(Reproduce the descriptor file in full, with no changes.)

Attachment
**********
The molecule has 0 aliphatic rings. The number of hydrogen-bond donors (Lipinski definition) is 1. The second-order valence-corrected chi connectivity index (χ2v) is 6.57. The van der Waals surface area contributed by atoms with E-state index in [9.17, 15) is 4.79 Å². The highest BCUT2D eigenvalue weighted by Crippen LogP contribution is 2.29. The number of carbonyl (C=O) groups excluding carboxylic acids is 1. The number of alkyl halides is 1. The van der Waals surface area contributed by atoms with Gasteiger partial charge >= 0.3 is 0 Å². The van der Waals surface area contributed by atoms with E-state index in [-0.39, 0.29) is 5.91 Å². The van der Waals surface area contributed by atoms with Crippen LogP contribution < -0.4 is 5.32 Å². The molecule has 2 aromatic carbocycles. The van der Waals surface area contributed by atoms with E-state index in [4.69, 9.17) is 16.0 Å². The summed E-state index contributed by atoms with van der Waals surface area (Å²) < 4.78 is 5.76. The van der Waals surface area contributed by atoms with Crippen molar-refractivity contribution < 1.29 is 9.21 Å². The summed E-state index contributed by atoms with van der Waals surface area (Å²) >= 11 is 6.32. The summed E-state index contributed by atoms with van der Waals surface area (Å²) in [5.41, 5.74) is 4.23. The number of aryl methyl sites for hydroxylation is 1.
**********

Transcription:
The molecule has 0 aliphatic rings. The number of hydrogen-bond donors (Lipinski definition) is 1. The second-order valence-corrected chi connectivity index (χ2v) is 6.57. The van der Waals surface area contributed by atoms with E-state index in [9.17, 15) is 4.79 Å². The highest BCUT2D eigenvalue weighted by Crippen LogP contribution is 2.29. The number of carbonyl (C=O) groups excluding carboxylic acids is 1. The number of alkyl halides is 1. The van der Waals surface area contributed by atoms with Gasteiger partial charge >= 0.3 is 0 Å². The van der Waals surface area contributed by atoms with E-state index in [-0.39, 0.29) is 5.91 Å². The van der Waals surface area contributed by atoms with Crippen LogP contribution < -0.4 is 5.32 Å². The molecule has 2 aromatic carbocycles. The van der Waals surface area contributed by atoms with E-state index in [4.69, 9.17) is 16.0 Å². The summed E-state index contributed by atoms with van der Waals surface area (Å²) < 4.78 is 5.76. The van der Waals surface area contributed by atoms with Crippen molar-refractivity contribution < 1.29 is 9.21 Å². The summed E-state index contributed by atoms with van der Waals surface area (Å²) >= 11 is 6.32. The summed E-state index contributed by atoms with van der Waals surface area (Å²) in [5.41, 5.74) is 4.23. The number of aryl methyl sites for hydroxylation is 1.